What should you tell the patient and the family about prognosis?

Overall actuarial survival is 75% at age 40 years. Steroid responsiveness confers a significant survival benefit, compared with transfusion dependent patients. Hematopoietic stem cell transplantation (HSCT) can be curative, and the best results have been reported for matched sibling grafts; matched unrelated donor HSCT are not as successful. Treatment related causes of death include: infection (Pneumocystis jiroveci in patients on a high-steroid dose), complications of iron overload, or HSCT. There is an increased risk of malignancy (leukemia, myelodysplastic syndrome, and sarcoma) and also evolution to aplastic anemia.

“What if” scenarios.

Infants and children with suspected DBA should be referred to a pediatric hematology program with expertise in the diagnosis and management of bone marrow failure disorders. Management can then be continued in partnership with the center of expertise.

Steroid dose

A trial of prednisone or prednisolone should only be started at 1 year of age, because of concerns about growth delay in infancy. A dose of 2mg/kg day for 3 weeks should be sufficient to determine responsiveness, and can be started 10 to 14 days after the previous transfusion, in an attempt to avoid the need for another transfusion, yet still allow sufficient time to monitor a reticulocyte and hemoglobin response before the next transfusion is due. If a response is observed (reticulocytosis, Hb climbs to the 9 to 10g/dL range), the daily dose should be gradually tapered to 1mg/kg/day and then the alternate day dose should be tapered and stopped, to give a daily dose of 0.5mg/kg/day (1mg/kg/d on alternate days). Then, this alternate day dose can be slowly reduced. If the Hb falls between visits then the dose is too low, and one should return to the previous dose.

Patients who do not respond in 3 weeks should be tapered over a few weeks and the steroid treatment stopped. Patients should not be maintained on steroids if a dose of prednisone greater than 0.5mg/kg/day is required.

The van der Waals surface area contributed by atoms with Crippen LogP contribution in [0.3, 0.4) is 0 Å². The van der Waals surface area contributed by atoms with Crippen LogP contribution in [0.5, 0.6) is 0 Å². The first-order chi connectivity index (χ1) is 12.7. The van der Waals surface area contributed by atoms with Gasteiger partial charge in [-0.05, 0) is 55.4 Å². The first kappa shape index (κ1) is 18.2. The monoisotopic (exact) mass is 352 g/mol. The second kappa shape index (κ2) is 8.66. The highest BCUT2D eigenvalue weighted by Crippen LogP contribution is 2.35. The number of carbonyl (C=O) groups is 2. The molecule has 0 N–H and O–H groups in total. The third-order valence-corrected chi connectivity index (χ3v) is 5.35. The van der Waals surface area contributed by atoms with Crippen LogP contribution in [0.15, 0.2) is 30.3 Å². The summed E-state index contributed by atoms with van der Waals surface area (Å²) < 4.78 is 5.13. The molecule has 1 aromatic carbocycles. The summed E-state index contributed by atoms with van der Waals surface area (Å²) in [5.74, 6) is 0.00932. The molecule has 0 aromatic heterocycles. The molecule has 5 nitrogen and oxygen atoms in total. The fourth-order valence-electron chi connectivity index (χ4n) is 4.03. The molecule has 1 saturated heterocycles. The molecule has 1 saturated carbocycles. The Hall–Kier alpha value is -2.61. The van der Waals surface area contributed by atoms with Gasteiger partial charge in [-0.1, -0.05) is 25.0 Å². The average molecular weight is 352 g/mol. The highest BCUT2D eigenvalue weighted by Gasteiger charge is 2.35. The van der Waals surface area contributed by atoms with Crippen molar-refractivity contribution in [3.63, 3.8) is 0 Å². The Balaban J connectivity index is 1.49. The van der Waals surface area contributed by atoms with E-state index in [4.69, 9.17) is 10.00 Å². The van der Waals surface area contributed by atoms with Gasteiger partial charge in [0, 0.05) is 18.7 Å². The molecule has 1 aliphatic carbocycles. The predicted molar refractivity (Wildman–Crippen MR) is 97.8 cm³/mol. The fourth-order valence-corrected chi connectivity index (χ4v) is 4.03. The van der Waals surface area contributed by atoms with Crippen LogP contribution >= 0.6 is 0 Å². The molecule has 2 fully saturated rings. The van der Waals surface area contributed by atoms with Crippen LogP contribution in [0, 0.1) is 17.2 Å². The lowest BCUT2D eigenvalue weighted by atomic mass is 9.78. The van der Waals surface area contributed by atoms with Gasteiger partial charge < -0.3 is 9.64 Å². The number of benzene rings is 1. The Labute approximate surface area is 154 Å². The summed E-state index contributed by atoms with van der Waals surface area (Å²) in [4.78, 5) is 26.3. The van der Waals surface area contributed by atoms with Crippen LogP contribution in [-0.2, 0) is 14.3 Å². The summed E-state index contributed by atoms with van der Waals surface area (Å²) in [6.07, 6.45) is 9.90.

Transfusional iron overload

Iron accumulation in patients on chronic transfusions should be carefully monitored in collaboration with a center expert in the management of iron overload.


Around half of DBA patients have a mutation in one of tendifferent ribosomal protein (RP) genes (Figure 1), which usually result in haploinsufficiency of the protein, although there is evidence that certain RPS19 point mutations can act in a dominant negative manner. Mutations in RP genes result in a block in ribosomal RNA (ribonucleic acid)biogenesis, and different mutations show varying stages at which processing of the primary ribosomal RNA transcript is arrested. Current evidence shows that nucleolar stress from mutations in RP genes results in stabilization of p53 (protein 53) levels by inhibition of the normal HDM (human double minute, also called MDM in reference to murine data [mouse double minute]) mediated degradation pathway, leading to cell death by apoptosis.

Figure 1n
Diamond-Blackfan anemia, gene mutations.

What other clinical manifestations may help me to diagnose Diamond-Blackfan anemia?